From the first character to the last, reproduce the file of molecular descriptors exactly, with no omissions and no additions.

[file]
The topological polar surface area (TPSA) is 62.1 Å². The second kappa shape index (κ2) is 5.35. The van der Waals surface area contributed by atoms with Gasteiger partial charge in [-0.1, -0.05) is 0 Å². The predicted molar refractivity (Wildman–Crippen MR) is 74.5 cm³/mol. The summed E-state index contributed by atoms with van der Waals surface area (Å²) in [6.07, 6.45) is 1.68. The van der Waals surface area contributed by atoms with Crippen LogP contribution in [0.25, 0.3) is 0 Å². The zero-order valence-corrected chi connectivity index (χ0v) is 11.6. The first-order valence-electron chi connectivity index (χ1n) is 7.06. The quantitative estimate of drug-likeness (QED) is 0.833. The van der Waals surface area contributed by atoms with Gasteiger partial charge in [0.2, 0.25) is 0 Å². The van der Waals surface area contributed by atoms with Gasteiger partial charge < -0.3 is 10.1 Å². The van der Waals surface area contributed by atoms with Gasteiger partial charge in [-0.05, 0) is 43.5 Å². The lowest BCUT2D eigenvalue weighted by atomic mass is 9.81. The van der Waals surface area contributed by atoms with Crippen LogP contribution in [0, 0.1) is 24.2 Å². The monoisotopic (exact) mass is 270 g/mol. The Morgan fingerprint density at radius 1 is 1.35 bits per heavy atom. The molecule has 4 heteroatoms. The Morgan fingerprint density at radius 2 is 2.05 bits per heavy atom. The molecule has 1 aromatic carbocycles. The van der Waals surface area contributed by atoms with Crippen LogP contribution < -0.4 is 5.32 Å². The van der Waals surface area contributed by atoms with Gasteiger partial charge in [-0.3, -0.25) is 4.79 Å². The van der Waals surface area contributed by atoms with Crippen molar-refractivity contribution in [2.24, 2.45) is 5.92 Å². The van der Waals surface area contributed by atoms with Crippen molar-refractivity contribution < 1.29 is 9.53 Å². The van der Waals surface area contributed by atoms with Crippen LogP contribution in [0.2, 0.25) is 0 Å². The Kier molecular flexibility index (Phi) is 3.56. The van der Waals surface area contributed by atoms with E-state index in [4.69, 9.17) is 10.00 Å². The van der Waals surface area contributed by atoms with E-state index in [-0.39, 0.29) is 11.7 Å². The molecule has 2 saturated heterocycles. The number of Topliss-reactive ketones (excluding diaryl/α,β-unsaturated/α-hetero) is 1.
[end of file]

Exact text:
The topological polar surface area (TPSA) is 62.1 Å². The second kappa shape index (κ2) is 5.35. The van der Waals surface area contributed by atoms with Gasteiger partial charge in [-0.1, -0.05) is 0 Å². The predicted molar refractivity (Wildman–Crippen MR) is 74.5 cm³/mol. The summed E-state index contributed by atoms with van der Waals surface area (Å²) in [6.07, 6.45) is 1.68. The van der Waals surface area contributed by atoms with Crippen LogP contribution in [0.25, 0.3) is 0 Å². The zero-order valence-corrected chi connectivity index (χ0v) is 11.6. The first-order valence-electron chi connectivity index (χ1n) is 7.06. The quantitative estimate of drug-likeness (QED) is 0.833. The van der Waals surface area contributed by atoms with Gasteiger partial charge in [0.2, 0.25) is 0 Å². The van der Waals surface area contributed by atoms with Gasteiger partial charge < -0.3 is 10.1 Å². The van der Waals surface area contributed by atoms with Gasteiger partial charge in [-0.05, 0) is 43.5 Å². The lowest BCUT2D eigenvalue weighted by atomic mass is 9.81. The van der Waals surface area contributed by atoms with Crippen LogP contribution in [0, 0.1) is 24.2 Å². The monoisotopic (exact) mass is 270 g/mol. The Morgan fingerprint density at radius 1 is 1.35 bits per heavy atom. The molecule has 4 heteroatoms. The Morgan fingerprint density at radius 2 is 2.05 bits per heavy atom. The molecule has 1 aromatic carbocycles. The van der Waals surface area contributed by atoms with Crippen LogP contribution < -0.4 is 5.32 Å². The van der Waals surface area contributed by atoms with Gasteiger partial charge in [-0.3, -0.25) is 4.79 Å². The van der Waals surface area contributed by atoms with Crippen molar-refractivity contribution in [2.24, 2.45) is 5.92 Å². The van der Waals surface area contributed by atoms with Crippen molar-refractivity contribution < 1.29 is 9.53 Å². The van der Waals surface area contributed by atoms with Crippen LogP contribution in [0.2, 0.25) is 0 Å². The Kier molecular flexibility index (Phi) is 3.56. The van der Waals surface area contributed by atoms with E-state index in [4.69, 9.17) is 10.00 Å². The van der Waals surface area contributed by atoms with E-state index in [-0.39, 0.29) is 11.7 Å². The molecule has 2 saturated heterocycles. The number of Topliss-reactive ketones (excluding diaryl/α,β-unsaturated/α-hetero) is 1.